Welcome to the BBC Book Club! Every year, the whole team reads a few books together and applies the lessons learned to ourselves — both in our work as digital marketers and in our personal lives.
As a creative digital marketing agency, it comes as no surprise that we’re pretty into Pixar. Who isn’t? Their animations are breathtaking, their characters are touching and their stories are important.
But our love and admiration for Pixar isn’t limited to the screen. In 2014 Ed Catmull (legendary Pixar co-founder) published Creativity, Inc. — a book not just about the company’s humble beginnings, but also about the most valuable lessons he’s learned along the way.
Thanks to his decades of experience straddling the lines between science, art and business, he’s basically written a loose blueprint for running any kind of creative enterprise.
Reading Ed Catmull’s book was not only affirming for us as group of creative individuals, but also challenging in all the right ways.
Here are some of the most helpful lessons we took from Creativity, Inc. — ones we hope will benefit your agency as much as they have ours.
1) “If there is more truth in the hallways than in meetings, you have a problem.”
This is one of the truest adages we’ve learned over the past few years.
As we’ve said before, trust and constructive conflict are two functions necessary to the success of any company. Without them you have a stagnant company at best, and an extremely toxic one at worst.
So the first challenge here for any agency is creating an environment where employees trust management and each other. It’s no small feat, and one that must be championed (and publicly followed through on) by company leadership.
As a digital agency, our lives and work move very quickly. Things are changing all the time (clients, employees, technology, trends). And mistakes will happen, frequently.
But lucky for you, you have an indispensable resource: Your team. They are full of excellent ideas, whether they know it yet or not. Take advantage of it.
There is a related message in this lesson: It’s not enough to just be open to ideas from every level on the totem pole. You have to seek them out. You have to “engage the collective brainpower of the people you work with.” To Catmull, this is actually a key piece of the job of a manager.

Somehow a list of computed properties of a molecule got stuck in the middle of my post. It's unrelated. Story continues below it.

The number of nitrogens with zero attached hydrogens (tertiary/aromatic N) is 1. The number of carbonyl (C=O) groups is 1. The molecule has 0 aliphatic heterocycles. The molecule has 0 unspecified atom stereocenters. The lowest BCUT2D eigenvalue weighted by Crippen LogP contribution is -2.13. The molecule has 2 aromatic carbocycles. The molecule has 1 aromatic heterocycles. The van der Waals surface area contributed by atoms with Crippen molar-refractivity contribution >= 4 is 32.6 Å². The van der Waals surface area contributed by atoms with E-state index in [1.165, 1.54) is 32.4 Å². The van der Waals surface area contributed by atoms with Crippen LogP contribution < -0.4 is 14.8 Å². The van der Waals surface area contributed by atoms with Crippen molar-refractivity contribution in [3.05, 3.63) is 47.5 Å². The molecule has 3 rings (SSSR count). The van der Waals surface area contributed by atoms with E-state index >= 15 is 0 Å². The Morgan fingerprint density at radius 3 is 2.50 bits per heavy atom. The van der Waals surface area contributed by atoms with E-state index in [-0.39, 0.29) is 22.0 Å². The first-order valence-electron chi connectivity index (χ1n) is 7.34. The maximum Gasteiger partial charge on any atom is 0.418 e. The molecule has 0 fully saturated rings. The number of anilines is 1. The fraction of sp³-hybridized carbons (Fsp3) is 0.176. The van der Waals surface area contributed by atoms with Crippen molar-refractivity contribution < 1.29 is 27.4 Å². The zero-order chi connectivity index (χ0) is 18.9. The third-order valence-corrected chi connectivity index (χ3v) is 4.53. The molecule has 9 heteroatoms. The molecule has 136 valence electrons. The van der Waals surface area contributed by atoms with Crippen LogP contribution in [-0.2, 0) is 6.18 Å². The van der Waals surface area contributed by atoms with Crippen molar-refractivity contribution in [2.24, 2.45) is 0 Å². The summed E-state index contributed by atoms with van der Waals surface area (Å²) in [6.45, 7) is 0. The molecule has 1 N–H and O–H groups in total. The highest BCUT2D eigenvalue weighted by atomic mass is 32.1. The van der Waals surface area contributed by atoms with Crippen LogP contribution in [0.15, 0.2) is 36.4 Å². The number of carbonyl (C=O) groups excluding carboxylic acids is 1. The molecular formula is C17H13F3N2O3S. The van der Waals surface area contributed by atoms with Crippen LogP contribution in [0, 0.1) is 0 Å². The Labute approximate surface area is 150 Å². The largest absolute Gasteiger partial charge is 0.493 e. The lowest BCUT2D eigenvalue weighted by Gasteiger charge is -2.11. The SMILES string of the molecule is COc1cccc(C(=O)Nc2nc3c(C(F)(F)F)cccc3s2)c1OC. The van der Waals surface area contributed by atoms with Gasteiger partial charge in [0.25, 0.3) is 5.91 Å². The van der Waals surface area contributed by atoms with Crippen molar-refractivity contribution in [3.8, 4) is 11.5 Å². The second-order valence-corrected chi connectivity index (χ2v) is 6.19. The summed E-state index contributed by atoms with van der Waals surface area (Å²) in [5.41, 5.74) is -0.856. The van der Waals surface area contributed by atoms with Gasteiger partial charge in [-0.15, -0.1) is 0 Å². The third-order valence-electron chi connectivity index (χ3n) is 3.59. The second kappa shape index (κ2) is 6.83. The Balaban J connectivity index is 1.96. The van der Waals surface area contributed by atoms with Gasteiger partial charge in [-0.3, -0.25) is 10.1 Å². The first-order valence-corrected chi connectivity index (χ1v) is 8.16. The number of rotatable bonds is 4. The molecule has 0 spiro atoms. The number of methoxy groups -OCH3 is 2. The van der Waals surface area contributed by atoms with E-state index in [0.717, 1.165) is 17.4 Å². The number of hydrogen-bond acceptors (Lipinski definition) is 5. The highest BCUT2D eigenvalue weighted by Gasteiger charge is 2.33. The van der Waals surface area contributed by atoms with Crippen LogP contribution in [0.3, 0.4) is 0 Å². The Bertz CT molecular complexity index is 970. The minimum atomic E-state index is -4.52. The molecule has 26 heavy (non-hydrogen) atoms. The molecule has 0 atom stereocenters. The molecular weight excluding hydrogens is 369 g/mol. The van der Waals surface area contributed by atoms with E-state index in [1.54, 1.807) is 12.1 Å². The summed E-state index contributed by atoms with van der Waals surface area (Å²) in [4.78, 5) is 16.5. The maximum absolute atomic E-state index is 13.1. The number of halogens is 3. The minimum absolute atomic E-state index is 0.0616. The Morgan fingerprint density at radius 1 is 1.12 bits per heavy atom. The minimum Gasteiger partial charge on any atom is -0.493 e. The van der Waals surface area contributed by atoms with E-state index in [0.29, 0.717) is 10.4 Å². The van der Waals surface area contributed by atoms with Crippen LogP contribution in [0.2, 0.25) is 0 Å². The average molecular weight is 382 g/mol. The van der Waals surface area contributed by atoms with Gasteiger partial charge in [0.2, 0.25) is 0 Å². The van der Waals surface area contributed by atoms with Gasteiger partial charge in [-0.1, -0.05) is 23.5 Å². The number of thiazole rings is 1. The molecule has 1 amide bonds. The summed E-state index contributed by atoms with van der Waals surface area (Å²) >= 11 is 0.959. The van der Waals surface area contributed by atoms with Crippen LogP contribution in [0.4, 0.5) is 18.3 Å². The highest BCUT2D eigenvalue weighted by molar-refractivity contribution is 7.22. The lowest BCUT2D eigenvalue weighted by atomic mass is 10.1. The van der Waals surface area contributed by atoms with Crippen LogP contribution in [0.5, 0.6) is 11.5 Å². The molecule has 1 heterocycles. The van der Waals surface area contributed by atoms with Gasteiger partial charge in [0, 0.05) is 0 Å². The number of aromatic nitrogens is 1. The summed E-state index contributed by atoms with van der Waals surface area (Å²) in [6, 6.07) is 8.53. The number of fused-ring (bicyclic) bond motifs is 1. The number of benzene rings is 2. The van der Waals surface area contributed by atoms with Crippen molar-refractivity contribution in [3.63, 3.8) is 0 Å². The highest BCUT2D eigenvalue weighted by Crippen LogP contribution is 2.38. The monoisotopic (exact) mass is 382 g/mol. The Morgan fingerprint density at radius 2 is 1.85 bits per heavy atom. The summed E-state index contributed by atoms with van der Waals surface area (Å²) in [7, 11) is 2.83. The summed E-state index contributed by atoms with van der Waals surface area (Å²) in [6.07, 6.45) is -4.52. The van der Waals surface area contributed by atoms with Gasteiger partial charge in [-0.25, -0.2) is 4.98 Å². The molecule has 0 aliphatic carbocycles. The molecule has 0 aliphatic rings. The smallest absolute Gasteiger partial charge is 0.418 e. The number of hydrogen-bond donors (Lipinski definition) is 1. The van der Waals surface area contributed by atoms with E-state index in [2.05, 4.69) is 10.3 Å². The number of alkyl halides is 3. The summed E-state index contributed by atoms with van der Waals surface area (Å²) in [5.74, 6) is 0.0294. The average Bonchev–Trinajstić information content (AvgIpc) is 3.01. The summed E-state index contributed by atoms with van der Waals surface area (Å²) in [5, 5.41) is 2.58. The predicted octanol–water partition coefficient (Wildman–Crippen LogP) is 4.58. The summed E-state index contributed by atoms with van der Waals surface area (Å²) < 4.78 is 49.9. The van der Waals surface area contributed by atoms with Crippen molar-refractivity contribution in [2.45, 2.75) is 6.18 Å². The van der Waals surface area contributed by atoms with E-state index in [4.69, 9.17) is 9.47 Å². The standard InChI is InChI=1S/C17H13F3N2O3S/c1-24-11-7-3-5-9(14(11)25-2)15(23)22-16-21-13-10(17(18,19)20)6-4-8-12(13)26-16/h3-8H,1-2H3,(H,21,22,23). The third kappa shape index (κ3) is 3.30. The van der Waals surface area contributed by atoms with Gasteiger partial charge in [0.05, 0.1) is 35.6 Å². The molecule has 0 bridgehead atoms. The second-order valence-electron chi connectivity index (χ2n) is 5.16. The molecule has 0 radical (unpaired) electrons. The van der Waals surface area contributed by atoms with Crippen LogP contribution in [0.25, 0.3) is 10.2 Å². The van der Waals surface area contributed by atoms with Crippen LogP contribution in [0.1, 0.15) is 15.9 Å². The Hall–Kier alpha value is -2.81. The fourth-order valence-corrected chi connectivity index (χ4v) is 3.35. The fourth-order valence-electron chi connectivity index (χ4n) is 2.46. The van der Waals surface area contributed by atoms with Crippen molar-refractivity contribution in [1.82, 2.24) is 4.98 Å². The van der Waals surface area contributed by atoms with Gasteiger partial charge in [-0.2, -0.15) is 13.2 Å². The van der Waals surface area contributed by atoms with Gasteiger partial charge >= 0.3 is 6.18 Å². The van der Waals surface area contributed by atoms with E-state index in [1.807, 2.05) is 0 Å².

At Pixar, they use a number of techniques every day to constantly push each other to share ideas.
- They hold Braintrust meetings to dissect films in the making, enabling everyone to give and receive in-depth feedback.
- They use postmortems to push themselves to discover all “the ways in which they aren’t exceptional.”
- And, famously, they use “Notes Day” as a supercharged version of these techniques — one day every year where everyone’s job is simply to connect and give as much input as possible on the company challenges that interest them moth.
These techniques are applicable to digital marketing agencies as well.
For example: At Brain Bytes, we regularly hold “Fight Club” meetings to dissect processes and products in the making, and get everyone’s input on them.
Management is typically required to attend these meetings, but all employees interested in the subject matter are strongly encouraged to join (and contribute).
These meetings not only reinforce trust and conflict, they also ensure collective buy-in on big decisions since everyone can participate in the decision-making process.
As an agency, “mechanisms of self-assessment that seek to uncover what’s real” are your best friend. Don’t ever shy away from the challenge of uncovering (and accepting) opportunities to be better.
2) “The desire for everything to run smoothly is a false goal.”
Striving for perfection can be seen as an admirable goal. There have certainly been many extremely successful people in our world seemingly powered by the desire for perfect, smooth sailing.
In my opinion, these people either aren’t sharing the full story, or they are insanely lucky. Maybe a little of both.
A perfection-obsessed mentality is a dangerous one, especially for a digital marketing agency.
Why? Because the world of digital marketing changes too often and too quickly to get it right all the time.
Look at the facts:
- You have a ton of clients, all with different needs, preferences and quirks.
- You have even more employees, with different strengths, weaknesses and personalities.
- You might dabble in a wide variety of services ranging from data-driven strategy and complicated technical implementations, to the generation of “viral” ideas and big picture creative concepts.
- Your industry is constantly changing, whether that’s consumer habits, Google algorithms, or brand new technologies and offerings.
- Many people on the client-side often struggle to grasp the central tenants of digital marketing, so not only is your value constantly in question, but your timelines probably are too.
- You’re human, and so are your employees.
There is absolutely no chance that your agency is going to be perfect all the time, or even most of the time. Stop worrying about it.